The late-June release of the Supreme Court’s more controversial or culturally salient decisions has become a major media event—like the Oscars, or the election-day tallying of the midnight ballots from Dixville Notch. Refreshing, if archaic, rules prohibiting cameras and live broadcasting from the Court cause tens of thousands to glue themselves to celebrity law-reporters’ Twitter feeds and the SCOTUSBlog webcast.
That said, and the end-of-session drama notwithstanding, few Court-watchers or constitutional-law experts were actually surprised when, in United States v. Windsor, a narrow majority ruled that Section 3 of The Defense of Marriage Act, which comprehensively defined “marriage” and “spouse” in federal law to exclude same-sex partners, was unconstitutional. Although there were some puzzling and fuzzy “federalism” and “state sovereignty” aspects of Justice Anthony Kennedy’s opinion for the majority, the bottom line of the Court’s holding was fairly clear and widely expected: a narrow majority of justices agreed that the challenged section of DOMA unconstitutionally deprives some persons of the “equal liberty” protected by the Fifth Amendment. In Hollingsworth v. Perry, the Court let stand a trial-court ruling invalidating California’s Proposition 8, which outlawed same-sex marriage.
As it happened, the Court’s decisions in Windsor and Perry, were announced in the middle of the second annual “Fortnight for Freedom,” during which the U.S. Catholic bishops have urged Catholics and their fellow citizens to focus on the importance of, and the threats to, the fundamental human right to religious freedom. Do the Court’s Windsor and Perry decisions, and the recent moves in several state courts and legislatures to include same-sex unions in the legal definition of “marriage,” constitute such a threat?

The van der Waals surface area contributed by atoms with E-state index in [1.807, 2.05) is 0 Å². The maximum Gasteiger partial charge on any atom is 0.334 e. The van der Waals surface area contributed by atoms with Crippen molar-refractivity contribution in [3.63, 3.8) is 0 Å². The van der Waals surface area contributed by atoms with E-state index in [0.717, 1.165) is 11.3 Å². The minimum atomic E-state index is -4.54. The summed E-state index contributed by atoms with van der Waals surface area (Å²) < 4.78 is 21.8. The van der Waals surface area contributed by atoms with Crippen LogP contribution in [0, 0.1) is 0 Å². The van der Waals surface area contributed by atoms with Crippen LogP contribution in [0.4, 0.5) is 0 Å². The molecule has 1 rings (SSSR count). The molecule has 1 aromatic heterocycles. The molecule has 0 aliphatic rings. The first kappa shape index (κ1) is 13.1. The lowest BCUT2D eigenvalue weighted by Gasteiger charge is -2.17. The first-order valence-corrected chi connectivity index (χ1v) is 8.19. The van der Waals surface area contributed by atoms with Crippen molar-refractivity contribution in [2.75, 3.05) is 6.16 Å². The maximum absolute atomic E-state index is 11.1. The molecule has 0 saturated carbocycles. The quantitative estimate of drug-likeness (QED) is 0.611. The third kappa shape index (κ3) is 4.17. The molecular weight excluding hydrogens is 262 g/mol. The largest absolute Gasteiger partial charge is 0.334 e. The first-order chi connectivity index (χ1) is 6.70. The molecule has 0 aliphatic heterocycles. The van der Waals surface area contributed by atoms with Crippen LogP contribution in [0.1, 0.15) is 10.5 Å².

It might seem that they do not, because—as President Barack Obama observed in his statement responding to the rulings—“how religious institutions define and consecrate marriage has always been up to those institutions” and “nothing about [the Court’s] decision—which applies only to civil marriages—changes that.” It is true that core and unlikely-to-change First Amendment doctrines would almost certainly prevent any attempts by the states or the federal government to direct or limit “how religious institutions define and consecrate marriage” for their own internal, “religious” purposes. Indeed, some have argued—as Paul Griffiths did, for example, in Commonweal (“Legalize Same-Sex Marriage,” June 28, 2004)—that both the church’s freedom and “Catholic marriage practice” could be helped rather than hurt by the “disentanglement of sacramental marriage from state-sponsored contractual marriage” and, relatedly, by the legal recognition of same-sex marriage.
Griffiths is right to warn Christians against allowing debates about the government’s treatment and definition of marriage to distract us from, or absolve us for, the troubling fact that we too often fail, in our “practice,” to bear effective witness to what he calls the “seductive beauty” of the traditional understanding of marriage. I worry, though, that—as the editors of Commonweal have observed (“Protecting Religious Freedom,” July 29, 2011)—the dangers to religious freedom posed by the legal redefinition of marriage are real and that “disentanglement” is not a stable or feasible response to these dangers.